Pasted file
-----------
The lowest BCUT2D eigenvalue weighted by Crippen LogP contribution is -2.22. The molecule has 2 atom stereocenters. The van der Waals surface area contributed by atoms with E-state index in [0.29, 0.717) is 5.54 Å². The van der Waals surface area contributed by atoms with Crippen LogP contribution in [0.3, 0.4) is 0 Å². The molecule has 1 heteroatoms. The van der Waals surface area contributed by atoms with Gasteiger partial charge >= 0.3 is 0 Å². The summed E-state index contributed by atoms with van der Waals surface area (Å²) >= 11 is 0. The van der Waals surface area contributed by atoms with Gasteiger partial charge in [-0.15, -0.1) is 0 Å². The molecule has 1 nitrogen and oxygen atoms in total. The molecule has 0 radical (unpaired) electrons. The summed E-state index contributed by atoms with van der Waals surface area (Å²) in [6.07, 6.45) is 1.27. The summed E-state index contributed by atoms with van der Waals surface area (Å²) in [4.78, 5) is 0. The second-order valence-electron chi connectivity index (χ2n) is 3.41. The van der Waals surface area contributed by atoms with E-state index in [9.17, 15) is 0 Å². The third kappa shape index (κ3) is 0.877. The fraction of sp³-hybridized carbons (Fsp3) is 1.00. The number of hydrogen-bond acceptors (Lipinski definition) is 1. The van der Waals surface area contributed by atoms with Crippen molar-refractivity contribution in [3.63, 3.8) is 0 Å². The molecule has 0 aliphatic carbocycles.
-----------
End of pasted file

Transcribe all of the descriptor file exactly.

The lowest BCUT2D eigenvalue weighted by Crippen LogP contribution is -2.22. The molecule has 2 atom stereocenters. The van der Waals surface area contributed by atoms with E-state index in [0.29, 0.717) is 5.54 Å². The van der Waals surface area contributed by atoms with Crippen LogP contribution in [0.3, 0.4) is 0 Å². The molecule has 1 heteroatoms. The van der Waals surface area contributed by atoms with Gasteiger partial charge >= 0.3 is 0 Å². The summed E-state index contributed by atoms with van der Waals surface area (Å²) >= 11 is 0. The van der Waals surface area contributed by atoms with Gasteiger partial charge in [-0.15, -0.1) is 0 Å². The molecule has 1 nitrogen and oxygen atoms in total. The molecule has 0 radical (unpaired) electrons. The summed E-state index contributed by atoms with van der Waals surface area (Å²) in [6.07, 6.45) is 1.27. The summed E-state index contributed by atoms with van der Waals surface area (Å²) in [4.78, 5) is 0. The second-order valence-electron chi connectivity index (χ2n) is 3.41. The van der Waals surface area contributed by atoms with E-state index in [9.17, 15) is 0 Å². The third kappa shape index (κ3) is 0.877. The fraction of sp³-hybridized carbons (Fsp3) is 1.00. The number of hydrogen-bond acceptors (Lipinski definition) is 1. The van der Waals surface area contributed by atoms with Crippen molar-refractivity contribution in [3.63, 3.8) is 0 Å². The molecule has 0 aliphatic carbocycles.